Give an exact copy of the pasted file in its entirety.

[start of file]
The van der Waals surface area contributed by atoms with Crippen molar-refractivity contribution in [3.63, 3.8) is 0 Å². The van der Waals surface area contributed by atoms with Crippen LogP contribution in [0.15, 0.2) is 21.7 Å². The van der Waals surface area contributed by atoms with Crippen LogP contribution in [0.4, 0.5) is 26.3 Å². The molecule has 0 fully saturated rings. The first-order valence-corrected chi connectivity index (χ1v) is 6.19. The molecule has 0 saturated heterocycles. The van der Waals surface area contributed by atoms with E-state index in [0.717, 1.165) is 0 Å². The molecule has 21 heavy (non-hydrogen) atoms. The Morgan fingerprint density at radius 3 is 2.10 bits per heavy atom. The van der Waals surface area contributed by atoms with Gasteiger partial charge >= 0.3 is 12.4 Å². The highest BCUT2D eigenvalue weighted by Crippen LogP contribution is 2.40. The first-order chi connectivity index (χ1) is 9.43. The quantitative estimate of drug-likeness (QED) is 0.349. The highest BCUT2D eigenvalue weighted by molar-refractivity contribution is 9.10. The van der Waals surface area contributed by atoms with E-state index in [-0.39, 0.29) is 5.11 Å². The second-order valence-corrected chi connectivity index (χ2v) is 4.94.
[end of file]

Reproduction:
The van der Waals surface area contributed by atoms with Crippen molar-refractivity contribution in [3.63, 3.8) is 0 Å². The van der Waals surface area contributed by atoms with Crippen LogP contribution in [0.15, 0.2) is 21.7 Å². The van der Waals surface area contributed by atoms with Crippen LogP contribution in [0.4, 0.5) is 26.3 Å². The molecule has 0 fully saturated rings. The first-order valence-corrected chi connectivity index (χ1v) is 6.19. The molecule has 0 saturated heterocycles. The van der Waals surface area contributed by atoms with E-state index in [0.717, 1.165) is 0 Å². The molecule has 21 heavy (non-hydrogen) atoms. The Morgan fingerprint density at radius 3 is 2.10 bits per heavy atom. The van der Waals surface area contributed by atoms with Gasteiger partial charge >= 0.3 is 12.4 Å². The highest BCUT2D eigenvalue weighted by Crippen LogP contribution is 2.40. The first-order chi connectivity index (χ1) is 9.43. The quantitative estimate of drug-likeness (QED) is 0.349. The highest BCUT2D eigenvalue weighted by molar-refractivity contribution is 9.10. The van der Waals surface area contributed by atoms with E-state index in [-0.39, 0.29) is 5.11 Å². The second-order valence-corrected chi connectivity index (χ2v) is 4.94.